How Can I Limit My Child's Computer Time?
According to the office of National Statistics around two thirds of UK households now have a home computer with internet access. While they can make life easier and deliver information at the touch of a button, home computers also create new complications, especially for parents.
How Much is Too Much?Parenting experts recommend that 'screen time', including watching TV, be limited to 2 hours per day during the week, and 3 hours per day at weekends. Anything over 25 hours per week is considered excessive and potentially damaging. Excessive screen time has been linked to childhood obesity, ADHD and educational difficulties, especially in younger children.
Establishing a system that limits a child's computer usage early on can save years of arguments as they grow up. Computer tycoon Bill Gates limits his children to 45 minutes home computer time per day!
Be ConsistentAs with all good parenting the key is to be consistent. Set a time limit for your child's computer usage and make sure they understand what that means.
Kids use computers in a lot of different ways for everything from homework, to surfing the internet to playing computer games. Decide if you want their 'screen time' to include homework, or if the clock starts when they're using the computer for fun?
If verbally setting a time limit results in arguments then set an alarm clock and don't give in to pleas of 'just a few more minutes'. A countdown to 'time's up' can soften the blow; give ten minute, 5 minute and 1 minute warnings. And stick to them.
Manage Their TimeThere are software solutions that can manage your child's (or children's) computer usage on your behalf. As well as controlling daily and weekly time spent on the computer they also produce usage reports outlining how that time was spent. Most of these products have individual logins and simply lock the child out at the end of their allotted time.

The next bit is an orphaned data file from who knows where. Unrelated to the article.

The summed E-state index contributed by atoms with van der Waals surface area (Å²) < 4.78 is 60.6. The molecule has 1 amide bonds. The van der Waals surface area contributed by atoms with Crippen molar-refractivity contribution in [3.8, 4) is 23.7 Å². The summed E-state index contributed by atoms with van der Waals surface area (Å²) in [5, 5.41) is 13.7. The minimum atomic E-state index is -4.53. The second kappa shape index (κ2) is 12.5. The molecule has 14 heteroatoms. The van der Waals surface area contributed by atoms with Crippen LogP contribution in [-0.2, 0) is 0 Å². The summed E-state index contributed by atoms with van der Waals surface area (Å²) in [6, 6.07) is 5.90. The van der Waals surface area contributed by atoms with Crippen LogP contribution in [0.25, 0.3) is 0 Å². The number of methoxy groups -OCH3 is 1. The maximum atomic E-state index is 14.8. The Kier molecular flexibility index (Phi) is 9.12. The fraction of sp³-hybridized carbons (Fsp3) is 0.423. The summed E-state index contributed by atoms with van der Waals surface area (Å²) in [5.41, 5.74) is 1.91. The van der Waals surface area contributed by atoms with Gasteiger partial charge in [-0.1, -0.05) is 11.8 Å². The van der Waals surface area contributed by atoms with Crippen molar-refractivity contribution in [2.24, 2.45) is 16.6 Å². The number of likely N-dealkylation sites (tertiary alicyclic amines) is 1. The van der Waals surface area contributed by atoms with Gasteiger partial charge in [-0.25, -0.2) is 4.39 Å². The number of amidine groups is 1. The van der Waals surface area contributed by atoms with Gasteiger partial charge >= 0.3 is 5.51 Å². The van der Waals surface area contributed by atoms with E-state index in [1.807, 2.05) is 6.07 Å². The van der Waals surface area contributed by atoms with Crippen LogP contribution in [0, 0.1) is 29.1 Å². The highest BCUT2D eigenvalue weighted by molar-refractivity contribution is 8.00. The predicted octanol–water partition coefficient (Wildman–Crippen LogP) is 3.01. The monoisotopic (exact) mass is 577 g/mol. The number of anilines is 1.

With older children consider selling them time on the computer in exchange for good school reports, help around the house and a tidy bedroom. It's important to make them understand that having access to a computer (whether it's their own or a shared terminal) is a privilege rather than a right.
Give Them AlternativesOne of the potential concerns over children spending long periods of time in front of a computer is that it can impact on their ability to interact with other people.
Try to limit your child's computer time by offering alternatives. For example with younger children use the computer together as a joint activity, rather than as an electronic babysitter.
Take an interest in what your child enjoys using the computer to do and use this information to transfer their online interests offline. For instance, if they have enjoyed playing an animal based game on the computer treat them to a visit to the zoo. Or for older children who play sports games on the computer (be it golf or football or tennis) encourage them to get involved with the real sport at a local level.